LESSONS FOR THE NEXT TWENTY YEARS: WHAT WE’VE LEARNED IN THE TWO DECADES SINCE 9/11
A Note from Editor-in-Chief William C. Banks
By any measure the terrorist attacks on the World Trade Center and the Pentagon on September 11, 2001 brought an immediate laser focus to the phenomenon of international terrorism.
Though hardly new to the United States and the world in 2001, the 9/11 attacks instantaneously elevated countering international terrorism to the dominant national security imperative at home and abroad.
Questions were legion: Should we have known the attacks were coming? What could we have done to prevent them? What lessons learned will help forestall the next attack? What are the best options for countering international terrorism?
Twenty years later many lessons have been learned, even as we continue to struggle with the ever changing dynamics of global terrorism. JNSLP is honored to publish this Special Edition, “Lessons Learned for the Next Twenty Years: What We’ve Learned in the Two Decades Since 9/11.”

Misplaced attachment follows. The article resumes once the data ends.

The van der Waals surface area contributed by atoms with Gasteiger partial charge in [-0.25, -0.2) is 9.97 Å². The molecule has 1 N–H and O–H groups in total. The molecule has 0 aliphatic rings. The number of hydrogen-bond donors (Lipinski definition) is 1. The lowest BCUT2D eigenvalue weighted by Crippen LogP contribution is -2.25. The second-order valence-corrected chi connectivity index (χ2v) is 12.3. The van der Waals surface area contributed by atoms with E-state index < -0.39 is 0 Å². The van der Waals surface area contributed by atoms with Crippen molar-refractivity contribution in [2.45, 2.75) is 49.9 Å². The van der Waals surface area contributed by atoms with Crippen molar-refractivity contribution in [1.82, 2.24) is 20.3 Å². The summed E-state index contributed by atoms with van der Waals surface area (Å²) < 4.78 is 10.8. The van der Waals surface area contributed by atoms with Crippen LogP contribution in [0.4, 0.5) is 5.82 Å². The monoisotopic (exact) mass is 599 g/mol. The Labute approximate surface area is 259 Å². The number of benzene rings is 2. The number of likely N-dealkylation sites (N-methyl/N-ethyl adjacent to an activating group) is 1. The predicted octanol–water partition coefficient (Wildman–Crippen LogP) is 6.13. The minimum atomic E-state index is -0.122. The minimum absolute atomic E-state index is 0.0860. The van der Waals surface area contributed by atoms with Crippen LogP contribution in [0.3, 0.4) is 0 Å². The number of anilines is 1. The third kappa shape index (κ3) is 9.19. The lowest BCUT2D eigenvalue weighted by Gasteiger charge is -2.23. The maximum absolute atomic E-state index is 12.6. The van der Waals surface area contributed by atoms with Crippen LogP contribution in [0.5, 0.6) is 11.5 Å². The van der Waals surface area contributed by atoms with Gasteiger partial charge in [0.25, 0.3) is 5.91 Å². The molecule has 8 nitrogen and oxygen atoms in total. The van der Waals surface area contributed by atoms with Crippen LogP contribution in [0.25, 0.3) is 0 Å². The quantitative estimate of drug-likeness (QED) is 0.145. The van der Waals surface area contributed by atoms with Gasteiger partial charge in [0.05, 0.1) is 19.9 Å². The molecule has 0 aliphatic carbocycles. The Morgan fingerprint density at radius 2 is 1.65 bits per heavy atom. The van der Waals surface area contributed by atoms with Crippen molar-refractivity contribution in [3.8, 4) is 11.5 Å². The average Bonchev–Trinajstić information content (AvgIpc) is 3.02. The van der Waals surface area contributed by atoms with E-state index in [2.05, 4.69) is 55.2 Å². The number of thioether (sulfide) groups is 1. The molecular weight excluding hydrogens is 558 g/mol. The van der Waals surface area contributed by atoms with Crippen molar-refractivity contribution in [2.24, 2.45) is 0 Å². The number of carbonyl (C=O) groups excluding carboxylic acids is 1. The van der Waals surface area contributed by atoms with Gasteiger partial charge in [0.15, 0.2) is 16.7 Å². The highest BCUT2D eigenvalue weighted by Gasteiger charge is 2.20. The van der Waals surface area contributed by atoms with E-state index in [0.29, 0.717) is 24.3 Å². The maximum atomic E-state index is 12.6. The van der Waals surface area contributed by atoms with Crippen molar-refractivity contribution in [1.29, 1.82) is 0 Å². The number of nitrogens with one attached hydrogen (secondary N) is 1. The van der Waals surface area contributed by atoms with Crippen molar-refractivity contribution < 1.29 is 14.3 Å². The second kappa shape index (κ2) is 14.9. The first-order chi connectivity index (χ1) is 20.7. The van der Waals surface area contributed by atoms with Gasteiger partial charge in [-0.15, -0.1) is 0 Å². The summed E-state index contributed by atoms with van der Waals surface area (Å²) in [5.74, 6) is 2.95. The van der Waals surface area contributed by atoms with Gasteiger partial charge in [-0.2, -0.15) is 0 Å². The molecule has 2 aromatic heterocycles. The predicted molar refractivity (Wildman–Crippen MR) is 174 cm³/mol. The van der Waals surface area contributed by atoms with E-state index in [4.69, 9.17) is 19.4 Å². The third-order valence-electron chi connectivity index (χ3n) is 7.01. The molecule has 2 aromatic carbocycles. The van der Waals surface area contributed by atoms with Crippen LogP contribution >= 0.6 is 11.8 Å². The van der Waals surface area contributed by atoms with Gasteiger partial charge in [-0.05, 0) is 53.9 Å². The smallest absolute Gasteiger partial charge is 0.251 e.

Abrams seeks to move the discussion on Guantanamo detainees forward by bringing law-of-war detention and criminal prosecution into closer alignment. The article analyzes the Obama Administration’s current approach of dealing with terrorists captured abroad and its preference for conducting criminal prosecutions whenever feasible. Abrams proposes several changes to the current system, including a decision-making framework for imposing further military detention after completion of the criminal process, which the administration has indicated is a possibility, and taking into account the criminal culpability of the detainee to impose a presumptive limit on indefinite detention, as ways to reform the two-track system and increase equality accordingly.
The Justice Department’s Office of Professional Responsibility (OPR) excoriated the legal work done by John Yoo and Jay Bybee of the Office of Legal Counsel on the torture memos, but DOJ’s ultimate decision stopped short of referring Yoo and Bybee for professional discipline. Serious questions remain, particularly since the OPR was unable to obtain the testimony of many high-level officials who played critical roles in authorizing torture. A full-scale investigation, preferably by an independent commission not part of the very department implicated in the wrongdoing, is still necessary. Great Britain conducted such an independent inquiry into the abusive practices used against IRA prisoners in the 1970s, and the United States must do the same. The essential lesson must be that torture and cruel treatment are not policy options, even when lawyers are willing to write opinions blessing illegality.